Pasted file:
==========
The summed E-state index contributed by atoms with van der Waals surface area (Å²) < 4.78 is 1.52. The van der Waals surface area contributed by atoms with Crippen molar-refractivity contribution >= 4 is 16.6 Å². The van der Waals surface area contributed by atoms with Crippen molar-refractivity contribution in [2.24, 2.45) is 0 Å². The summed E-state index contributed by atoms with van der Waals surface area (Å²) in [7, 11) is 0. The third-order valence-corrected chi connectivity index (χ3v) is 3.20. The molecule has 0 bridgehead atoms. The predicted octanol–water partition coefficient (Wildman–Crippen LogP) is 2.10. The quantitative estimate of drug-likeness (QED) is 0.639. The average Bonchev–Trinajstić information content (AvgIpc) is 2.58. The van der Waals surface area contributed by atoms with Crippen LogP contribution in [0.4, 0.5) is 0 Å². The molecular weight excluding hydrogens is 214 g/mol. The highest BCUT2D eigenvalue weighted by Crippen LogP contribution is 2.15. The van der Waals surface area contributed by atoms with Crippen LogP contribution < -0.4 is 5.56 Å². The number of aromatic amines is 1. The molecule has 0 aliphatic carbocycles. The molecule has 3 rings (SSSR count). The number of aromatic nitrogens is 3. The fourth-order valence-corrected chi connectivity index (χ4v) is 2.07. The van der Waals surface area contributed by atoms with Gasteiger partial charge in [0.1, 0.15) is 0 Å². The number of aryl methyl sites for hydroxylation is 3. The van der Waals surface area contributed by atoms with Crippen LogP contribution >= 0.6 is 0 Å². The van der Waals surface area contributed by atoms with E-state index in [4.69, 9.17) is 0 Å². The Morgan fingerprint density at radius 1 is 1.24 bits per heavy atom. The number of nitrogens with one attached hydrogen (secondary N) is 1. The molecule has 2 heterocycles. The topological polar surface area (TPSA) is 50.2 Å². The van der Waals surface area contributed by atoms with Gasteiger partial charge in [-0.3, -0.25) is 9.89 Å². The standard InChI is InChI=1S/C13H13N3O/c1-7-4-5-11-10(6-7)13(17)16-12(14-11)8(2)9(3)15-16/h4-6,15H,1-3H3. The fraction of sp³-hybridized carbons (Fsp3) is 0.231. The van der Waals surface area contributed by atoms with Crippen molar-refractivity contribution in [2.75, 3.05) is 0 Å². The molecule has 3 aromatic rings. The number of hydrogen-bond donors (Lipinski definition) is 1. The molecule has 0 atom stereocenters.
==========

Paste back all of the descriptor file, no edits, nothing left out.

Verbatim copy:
The summed E-state index contributed by atoms with van der Waals surface area (Å²) < 4.78 is 1.52. The van der Waals surface area contributed by atoms with Crippen molar-refractivity contribution >= 4 is 16.6 Å². The van der Waals surface area contributed by atoms with Crippen molar-refractivity contribution in [2.24, 2.45) is 0 Å². The summed E-state index contributed by atoms with van der Waals surface area (Å²) in [7, 11) is 0. The third-order valence-corrected chi connectivity index (χ3v) is 3.20. The molecule has 0 bridgehead atoms. The predicted octanol–water partition coefficient (Wildman–Crippen LogP) is 2.10. The quantitative estimate of drug-likeness (QED) is 0.639. The average Bonchev–Trinajstić information content (AvgIpc) is 2.58. The van der Waals surface area contributed by atoms with Crippen LogP contribution in [0.4, 0.5) is 0 Å². The molecular weight excluding hydrogens is 214 g/mol. The highest BCUT2D eigenvalue weighted by Crippen LogP contribution is 2.15. The van der Waals surface area contributed by atoms with Crippen LogP contribution < -0.4 is 5.56 Å². The number of aromatic amines is 1. The molecule has 0 aliphatic carbocycles. The molecule has 3 rings (SSSR count). The number of aromatic nitrogens is 3. The fourth-order valence-corrected chi connectivity index (χ4v) is 2.07. The van der Waals surface area contributed by atoms with Gasteiger partial charge in [0.1, 0.15) is 0 Å². The number of aryl methyl sites for hydroxylation is 3. The van der Waals surface area contributed by atoms with Crippen LogP contribution >= 0.6 is 0 Å². The van der Waals surface area contributed by atoms with E-state index in [4.69, 9.17) is 0 Å². The Morgan fingerprint density at radius 1 is 1.24 bits per heavy atom. The number of nitrogens with one attached hydrogen (secondary N) is 1. The molecule has 2 heterocycles. The topological polar surface area (TPSA) is 50.2 Å². The van der Waals surface area contributed by atoms with Gasteiger partial charge in [-0.3, -0.25) is 9.89 Å². The standard InChI is InChI=1S/C13H13N3O/c1-7-4-5-11-10(6-7)13(17)16-12(14-11)8(2)9(3)15-16/h4-6,15H,1-3H3. The fraction of sp³-hybridized carbons (Fsp3) is 0.231. The van der Waals surface area contributed by atoms with Crippen molar-refractivity contribution in [2.75, 3.05) is 0 Å². The molecule has 3 aromatic rings. The number of hydrogen-bond donors (Lipinski definition) is 1. The molecule has 0 atom stereocenters.